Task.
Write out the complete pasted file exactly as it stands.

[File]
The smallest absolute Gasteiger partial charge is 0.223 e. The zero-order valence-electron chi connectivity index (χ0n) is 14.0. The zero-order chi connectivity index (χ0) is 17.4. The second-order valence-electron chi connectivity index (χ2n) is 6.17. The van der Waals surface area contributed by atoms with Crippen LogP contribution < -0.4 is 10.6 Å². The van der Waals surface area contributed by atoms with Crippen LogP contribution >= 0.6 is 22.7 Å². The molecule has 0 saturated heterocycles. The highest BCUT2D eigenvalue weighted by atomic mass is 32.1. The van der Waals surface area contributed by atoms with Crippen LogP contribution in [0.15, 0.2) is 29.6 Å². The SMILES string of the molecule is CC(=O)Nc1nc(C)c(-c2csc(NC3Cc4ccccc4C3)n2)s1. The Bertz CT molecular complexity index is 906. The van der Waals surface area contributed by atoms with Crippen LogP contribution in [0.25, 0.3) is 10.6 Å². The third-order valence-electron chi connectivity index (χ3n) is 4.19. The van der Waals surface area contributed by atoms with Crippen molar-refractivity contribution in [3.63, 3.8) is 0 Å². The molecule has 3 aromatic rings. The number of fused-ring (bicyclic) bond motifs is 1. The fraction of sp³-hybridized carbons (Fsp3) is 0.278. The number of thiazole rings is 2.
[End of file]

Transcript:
The smallest absolute Gasteiger partial charge is 0.223 e. The zero-order valence-electron chi connectivity index (χ0n) is 14.0. The zero-order chi connectivity index (χ0) is 17.4. The second-order valence-electron chi connectivity index (χ2n) is 6.17. The van der Waals surface area contributed by atoms with Crippen LogP contribution < -0.4 is 10.6 Å². The van der Waals surface area contributed by atoms with Crippen LogP contribution >= 0.6 is 22.7 Å². The molecule has 0 saturated heterocycles. The highest BCUT2D eigenvalue weighted by atomic mass is 32.1. The van der Waals surface area contributed by atoms with Crippen LogP contribution in [0.15, 0.2) is 29.6 Å². The SMILES string of the molecule is CC(=O)Nc1nc(C)c(-c2csc(NC3Cc4ccccc4C3)n2)s1. The Bertz CT molecular complexity index is 906. The van der Waals surface area contributed by atoms with Crippen LogP contribution in [0.25, 0.3) is 10.6 Å². The third-order valence-electron chi connectivity index (χ3n) is 4.19. The van der Waals surface area contributed by atoms with Crippen molar-refractivity contribution in [3.63, 3.8) is 0 Å². The molecule has 3 aromatic rings. The number of fused-ring (bicyclic) bond motifs is 1. The fraction of sp³-hybridized carbons (Fsp3) is 0.278. The number of thiazole rings is 2.